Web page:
Cincinnati pumps the brakes on demolitions in Hyde Park and Mount Lookout

It’s too late for a historic home built by one of Cincinnati’s earliest families. But will the debate over its demolition change development in the city’s most desirable neighborhoods?

click to enlarge Opponents of the May 19 demolition of 1228 Grace Avenue in Mount Lookout, a historic home built by one of the city's first families, say it illustrates deeper concerns around residential development in Cincinnati. - Nick Swartsell
Nick Swartsell
Opponents of the May 19 demolition of 1228 Grace Avenue in Mount Lookout, a historic home built by one of the city's first families, say it illustrates deeper concerns around residential development in Cincinnati.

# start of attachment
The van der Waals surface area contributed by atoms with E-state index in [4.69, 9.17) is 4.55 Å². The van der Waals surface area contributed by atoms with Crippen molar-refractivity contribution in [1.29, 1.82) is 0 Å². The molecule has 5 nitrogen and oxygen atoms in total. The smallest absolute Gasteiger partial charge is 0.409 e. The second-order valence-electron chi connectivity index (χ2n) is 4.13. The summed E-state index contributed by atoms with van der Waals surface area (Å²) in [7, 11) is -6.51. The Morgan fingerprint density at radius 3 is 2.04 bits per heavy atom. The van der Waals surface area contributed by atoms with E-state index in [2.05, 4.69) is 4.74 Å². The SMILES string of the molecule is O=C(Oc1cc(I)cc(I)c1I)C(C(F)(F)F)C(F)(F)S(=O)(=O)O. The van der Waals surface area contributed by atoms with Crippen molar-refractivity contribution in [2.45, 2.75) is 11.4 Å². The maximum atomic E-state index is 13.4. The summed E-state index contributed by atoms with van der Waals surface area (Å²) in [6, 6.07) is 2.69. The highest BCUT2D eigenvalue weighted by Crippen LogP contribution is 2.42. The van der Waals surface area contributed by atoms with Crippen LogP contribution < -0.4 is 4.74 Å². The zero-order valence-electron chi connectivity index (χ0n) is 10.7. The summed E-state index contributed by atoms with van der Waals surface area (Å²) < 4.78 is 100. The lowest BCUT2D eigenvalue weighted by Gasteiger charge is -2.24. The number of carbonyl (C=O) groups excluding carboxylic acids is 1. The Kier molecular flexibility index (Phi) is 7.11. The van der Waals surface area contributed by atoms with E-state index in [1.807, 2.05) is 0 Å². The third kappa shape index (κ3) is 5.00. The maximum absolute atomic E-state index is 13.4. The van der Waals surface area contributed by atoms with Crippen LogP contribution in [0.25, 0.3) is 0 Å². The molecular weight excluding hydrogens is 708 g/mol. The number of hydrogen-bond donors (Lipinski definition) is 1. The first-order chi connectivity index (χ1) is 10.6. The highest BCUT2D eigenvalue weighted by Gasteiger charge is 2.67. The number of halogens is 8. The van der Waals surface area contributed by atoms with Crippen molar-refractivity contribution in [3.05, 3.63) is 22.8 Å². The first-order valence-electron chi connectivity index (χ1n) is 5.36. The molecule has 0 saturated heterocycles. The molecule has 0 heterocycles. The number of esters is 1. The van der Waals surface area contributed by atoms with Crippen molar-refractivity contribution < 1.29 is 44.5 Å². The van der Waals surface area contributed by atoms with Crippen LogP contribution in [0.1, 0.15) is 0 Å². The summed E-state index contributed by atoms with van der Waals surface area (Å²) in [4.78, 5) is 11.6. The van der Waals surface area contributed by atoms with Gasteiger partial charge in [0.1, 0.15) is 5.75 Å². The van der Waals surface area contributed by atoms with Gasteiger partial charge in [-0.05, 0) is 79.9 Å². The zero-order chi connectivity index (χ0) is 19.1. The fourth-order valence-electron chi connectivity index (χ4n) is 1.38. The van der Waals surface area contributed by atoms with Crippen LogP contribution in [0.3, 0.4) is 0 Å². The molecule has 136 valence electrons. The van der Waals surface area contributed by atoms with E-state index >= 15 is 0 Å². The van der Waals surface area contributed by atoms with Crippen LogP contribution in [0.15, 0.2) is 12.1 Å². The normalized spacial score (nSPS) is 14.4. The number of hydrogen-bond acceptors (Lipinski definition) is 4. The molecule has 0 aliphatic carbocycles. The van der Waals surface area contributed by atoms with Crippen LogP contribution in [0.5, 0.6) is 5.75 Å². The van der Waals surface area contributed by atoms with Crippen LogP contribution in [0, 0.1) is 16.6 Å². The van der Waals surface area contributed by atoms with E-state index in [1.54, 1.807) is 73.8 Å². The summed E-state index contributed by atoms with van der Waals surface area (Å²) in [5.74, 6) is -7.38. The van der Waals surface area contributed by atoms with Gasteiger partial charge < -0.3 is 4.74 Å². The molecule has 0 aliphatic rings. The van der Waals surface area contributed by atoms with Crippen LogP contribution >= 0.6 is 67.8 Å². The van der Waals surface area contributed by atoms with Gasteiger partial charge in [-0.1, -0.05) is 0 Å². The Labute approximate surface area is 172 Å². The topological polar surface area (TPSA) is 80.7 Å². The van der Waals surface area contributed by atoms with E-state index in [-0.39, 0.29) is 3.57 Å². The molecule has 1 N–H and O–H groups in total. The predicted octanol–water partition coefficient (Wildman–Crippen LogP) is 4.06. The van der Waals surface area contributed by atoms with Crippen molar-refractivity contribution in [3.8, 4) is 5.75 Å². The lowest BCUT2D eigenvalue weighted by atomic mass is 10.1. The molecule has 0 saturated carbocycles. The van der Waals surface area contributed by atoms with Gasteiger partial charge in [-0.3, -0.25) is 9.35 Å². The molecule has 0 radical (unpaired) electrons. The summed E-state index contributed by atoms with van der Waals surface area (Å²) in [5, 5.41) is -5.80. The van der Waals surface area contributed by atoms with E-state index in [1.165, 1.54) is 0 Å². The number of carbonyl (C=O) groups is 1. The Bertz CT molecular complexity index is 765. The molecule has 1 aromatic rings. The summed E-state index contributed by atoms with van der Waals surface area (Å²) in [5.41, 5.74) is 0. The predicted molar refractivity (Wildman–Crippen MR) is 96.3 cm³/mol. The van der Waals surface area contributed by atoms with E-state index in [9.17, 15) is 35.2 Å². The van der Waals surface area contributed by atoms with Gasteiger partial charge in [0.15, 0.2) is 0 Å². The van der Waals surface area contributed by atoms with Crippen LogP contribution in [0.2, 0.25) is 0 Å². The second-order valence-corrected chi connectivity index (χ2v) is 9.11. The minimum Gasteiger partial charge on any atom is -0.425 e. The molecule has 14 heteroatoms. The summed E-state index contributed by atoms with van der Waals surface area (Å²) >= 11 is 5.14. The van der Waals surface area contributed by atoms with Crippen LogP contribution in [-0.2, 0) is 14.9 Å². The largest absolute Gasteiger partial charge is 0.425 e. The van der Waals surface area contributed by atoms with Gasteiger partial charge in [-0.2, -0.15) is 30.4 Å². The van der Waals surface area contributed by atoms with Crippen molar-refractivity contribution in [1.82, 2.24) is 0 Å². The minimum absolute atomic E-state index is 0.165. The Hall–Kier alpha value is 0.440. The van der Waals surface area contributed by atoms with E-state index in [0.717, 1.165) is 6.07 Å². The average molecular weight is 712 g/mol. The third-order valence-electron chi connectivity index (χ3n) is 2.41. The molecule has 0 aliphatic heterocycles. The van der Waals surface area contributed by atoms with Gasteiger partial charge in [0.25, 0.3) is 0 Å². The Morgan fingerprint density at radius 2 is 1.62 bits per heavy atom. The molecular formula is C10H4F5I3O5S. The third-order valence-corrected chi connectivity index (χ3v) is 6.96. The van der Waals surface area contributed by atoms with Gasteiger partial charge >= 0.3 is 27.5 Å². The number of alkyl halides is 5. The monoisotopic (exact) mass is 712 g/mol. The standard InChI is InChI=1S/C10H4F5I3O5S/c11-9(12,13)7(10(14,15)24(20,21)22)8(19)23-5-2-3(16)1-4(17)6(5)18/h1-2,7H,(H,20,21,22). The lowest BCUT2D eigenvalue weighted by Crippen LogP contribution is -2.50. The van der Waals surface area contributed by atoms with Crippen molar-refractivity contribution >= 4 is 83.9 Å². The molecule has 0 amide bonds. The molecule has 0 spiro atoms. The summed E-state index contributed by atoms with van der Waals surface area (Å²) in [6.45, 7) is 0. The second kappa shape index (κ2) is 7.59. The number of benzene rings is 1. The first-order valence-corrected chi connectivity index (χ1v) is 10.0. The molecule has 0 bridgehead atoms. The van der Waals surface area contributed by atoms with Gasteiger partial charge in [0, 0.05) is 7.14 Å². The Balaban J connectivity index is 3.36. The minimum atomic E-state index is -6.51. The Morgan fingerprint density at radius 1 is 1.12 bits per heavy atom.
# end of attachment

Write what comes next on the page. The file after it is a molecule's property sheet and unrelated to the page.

Isaac Ferris and his family settled near Cincinnati sometime in the late 1790s, just a few years after the city was formally established as a huddle of wood frame buildings close to the Ohio River. He helped found one of the Northwest Territory’s first Baptist churches and built an estate in the green, gentle hills north of the city.

When he did, Ferris probably had no inkling that one of the houses on that estate would some day be at the center of a feverish battle over development in present-day Mount Lookout and Hyde Park.

But the May 19 demolition of 1228 Grace Avenue in Mount Lookout — likely built by the Ferris family in the 1820s, just a few years after Isaac’s death — has become a focal point for a larger discussion. While it's too late for that property, residents and some city officials hope to stave off similar situations in the future.